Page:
Remember when you went back to elementary school each fall and one of your first assignments was to write about what you did on summer vacation? I’m so excited about mine, I can’t wait until fall!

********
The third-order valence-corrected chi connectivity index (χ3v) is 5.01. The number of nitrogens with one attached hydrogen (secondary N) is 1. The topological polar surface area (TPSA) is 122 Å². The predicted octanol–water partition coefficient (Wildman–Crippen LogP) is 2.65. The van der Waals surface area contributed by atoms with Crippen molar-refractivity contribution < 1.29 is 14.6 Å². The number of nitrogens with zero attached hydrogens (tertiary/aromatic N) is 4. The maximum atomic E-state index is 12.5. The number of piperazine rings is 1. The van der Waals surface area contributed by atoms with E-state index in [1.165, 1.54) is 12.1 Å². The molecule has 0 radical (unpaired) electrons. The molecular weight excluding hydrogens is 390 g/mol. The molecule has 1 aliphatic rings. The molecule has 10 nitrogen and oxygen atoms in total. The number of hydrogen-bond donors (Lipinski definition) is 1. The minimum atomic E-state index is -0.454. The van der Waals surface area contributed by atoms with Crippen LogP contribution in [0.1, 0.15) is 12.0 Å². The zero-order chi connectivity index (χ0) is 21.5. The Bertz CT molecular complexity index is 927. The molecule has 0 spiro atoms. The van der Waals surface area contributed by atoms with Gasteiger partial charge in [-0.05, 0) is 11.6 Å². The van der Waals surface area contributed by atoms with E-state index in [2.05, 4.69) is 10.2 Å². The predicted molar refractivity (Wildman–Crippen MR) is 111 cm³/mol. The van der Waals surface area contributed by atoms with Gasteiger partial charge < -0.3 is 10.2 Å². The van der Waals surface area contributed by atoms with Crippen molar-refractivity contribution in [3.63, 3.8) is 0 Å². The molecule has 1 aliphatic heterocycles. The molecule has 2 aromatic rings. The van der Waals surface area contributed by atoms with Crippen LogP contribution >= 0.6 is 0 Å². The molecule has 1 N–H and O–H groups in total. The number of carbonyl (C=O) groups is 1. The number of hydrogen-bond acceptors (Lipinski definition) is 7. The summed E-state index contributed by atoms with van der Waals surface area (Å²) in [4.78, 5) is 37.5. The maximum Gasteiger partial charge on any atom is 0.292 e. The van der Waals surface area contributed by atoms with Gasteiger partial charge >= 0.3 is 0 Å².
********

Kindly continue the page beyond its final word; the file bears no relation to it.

So, over the next couple of weeks, I am blogging about my study tour to the Arabian Gulf. We’re visiting Qatar and United Arab Emirates (UAE) and touring multiple colleges and universities in the region. What was my motivation for taking this trip? Is there any other better way to experience a region of the world I probably wouldn’t get to on my own AND combine it with my passion for higher education administration? I didn’t think so and jumped at the chance to be a part of this excursion. Probably the most frequently asked question when I tell people about the trip regards safety. Most people make some comment/inquiry about it. (Interestingly this wasn’t a concern I heard from my dad when I told him about the opportunity.) As with all international travel, I’m anxious about my personal safety, but this trip adds a perceived extra element of uncertainty due to the proximity to other countries in turmoil. A couple people even said I’m “brave” for doing it; I don’t consider myself brave. I am, however, inquisitive and feel this experience will be unlike anything else I’ve undertaken. My personal preparation for this trip started with a more in-depth study of the cultural norms in the Arabian Gulf. Having had the opportunity to travel internationally quite a bit previously, I want to represent myself well and not inadvertently upset anyone. I dress fairly conservatively normally, so I’ve only had to make slight modifications so as not to offend our hosts or the general population. (And, no, female tourists don’t have to cover head to toe – only in mosques. Another question I get asked.) I’ve read articles and blogs enough to know some of the do’s and don’ts such as: don’t touch someone or point with your feet, don’t automatically reach out to shake hands with in country colleagues if you are female, do bring gifts to show appreciation and be prepared to haggle over prices in souks (markets). These only scratch the surface and I’m sure there will be more I learn along the way. I’m confident there will be situations where I’m just “winging it” and hopefully I’ll have enough information to react appropriately! Our tour leaders are making sure we learn about higher education, employment and political climate of the region before we go. We’ve reviewed various topics including employment challenges, the state of higher education, the impact of this generation on education and the influx of US based branch campuses in the region. The perspectives of the authors are from both internal and external sources, so it has been very interesting reading. I’m looking forward to learning more about the culture and higher education system in this important region and will update the travleblog once we are underway next week.